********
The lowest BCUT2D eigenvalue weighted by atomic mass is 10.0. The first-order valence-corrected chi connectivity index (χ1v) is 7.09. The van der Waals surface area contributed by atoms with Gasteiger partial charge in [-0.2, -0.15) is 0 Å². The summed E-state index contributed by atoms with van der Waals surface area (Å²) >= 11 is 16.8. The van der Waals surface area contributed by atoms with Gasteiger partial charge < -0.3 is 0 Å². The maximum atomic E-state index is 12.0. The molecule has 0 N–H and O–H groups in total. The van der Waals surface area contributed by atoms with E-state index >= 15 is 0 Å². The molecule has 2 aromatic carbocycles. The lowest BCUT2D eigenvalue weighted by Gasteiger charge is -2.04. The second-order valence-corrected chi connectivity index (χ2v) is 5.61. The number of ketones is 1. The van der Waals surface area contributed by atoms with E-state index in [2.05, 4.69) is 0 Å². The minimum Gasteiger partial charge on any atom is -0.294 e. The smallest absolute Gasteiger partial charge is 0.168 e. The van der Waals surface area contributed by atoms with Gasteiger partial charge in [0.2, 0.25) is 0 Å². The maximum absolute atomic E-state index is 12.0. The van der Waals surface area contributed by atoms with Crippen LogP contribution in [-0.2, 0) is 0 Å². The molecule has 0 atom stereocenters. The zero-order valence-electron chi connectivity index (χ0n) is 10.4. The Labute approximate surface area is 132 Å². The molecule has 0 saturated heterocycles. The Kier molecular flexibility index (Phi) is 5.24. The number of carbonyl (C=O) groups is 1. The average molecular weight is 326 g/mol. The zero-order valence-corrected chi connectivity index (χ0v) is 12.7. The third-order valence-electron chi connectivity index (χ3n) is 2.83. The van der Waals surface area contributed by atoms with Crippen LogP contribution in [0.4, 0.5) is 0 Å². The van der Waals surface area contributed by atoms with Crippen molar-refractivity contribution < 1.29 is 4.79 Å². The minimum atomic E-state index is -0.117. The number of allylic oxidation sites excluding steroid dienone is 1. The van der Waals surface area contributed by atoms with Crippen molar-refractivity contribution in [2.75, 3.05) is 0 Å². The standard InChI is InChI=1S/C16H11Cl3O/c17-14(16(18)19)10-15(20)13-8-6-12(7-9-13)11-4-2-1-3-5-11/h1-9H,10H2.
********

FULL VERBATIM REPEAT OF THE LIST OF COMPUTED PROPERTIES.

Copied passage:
The lowest BCUT2D eigenvalue weighted by atomic mass is 10.0. The first-order valence-corrected chi connectivity index (χ1v) is 7.09. The van der Waals surface area contributed by atoms with Gasteiger partial charge in [-0.2, -0.15) is 0 Å². The summed E-state index contributed by atoms with van der Waals surface area (Å²) >= 11 is 16.8. The van der Waals surface area contributed by atoms with Gasteiger partial charge < -0.3 is 0 Å². The maximum atomic E-state index is 12.0. The molecule has 0 N–H and O–H groups in total. The van der Waals surface area contributed by atoms with E-state index >= 15 is 0 Å². The molecule has 2 aromatic carbocycles. The lowest BCUT2D eigenvalue weighted by Gasteiger charge is -2.04. The second-order valence-corrected chi connectivity index (χ2v) is 5.61. The number of ketones is 1. The van der Waals surface area contributed by atoms with E-state index in [2.05, 4.69) is 0 Å². The minimum Gasteiger partial charge on any atom is -0.294 e. The smallest absolute Gasteiger partial charge is 0.168 e. The van der Waals surface area contributed by atoms with Gasteiger partial charge in [0.2, 0.25) is 0 Å². The maximum absolute atomic E-state index is 12.0. The van der Waals surface area contributed by atoms with Crippen LogP contribution in [-0.2, 0) is 0 Å². The molecule has 0 atom stereocenters. The zero-order valence-electron chi connectivity index (χ0n) is 10.4. The Labute approximate surface area is 132 Å². The molecule has 0 saturated heterocycles. The Kier molecular flexibility index (Phi) is 5.24. The number of carbonyl (C=O) groups is 1. The average molecular weight is 326 g/mol. The zero-order valence-corrected chi connectivity index (χ0v) is 12.7. The third-order valence-electron chi connectivity index (χ3n) is 2.83. The van der Waals surface area contributed by atoms with Crippen LogP contribution in [0.4, 0.5) is 0 Å². The van der Waals surface area contributed by atoms with Crippen molar-refractivity contribution < 1.29 is 4.79 Å². The minimum atomic E-state index is -0.117. The number of allylic oxidation sites excluding steroid dienone is 1. The van der Waals surface area contributed by atoms with Crippen molar-refractivity contribution in [2.75, 3.05) is 0 Å². The standard InChI is InChI=1S/C16H11Cl3O/c17-14(16(18)19)10-15(20)13-8-6-12(7-9-13)11-4-2-1-3-5-11/h1-9H,10H2.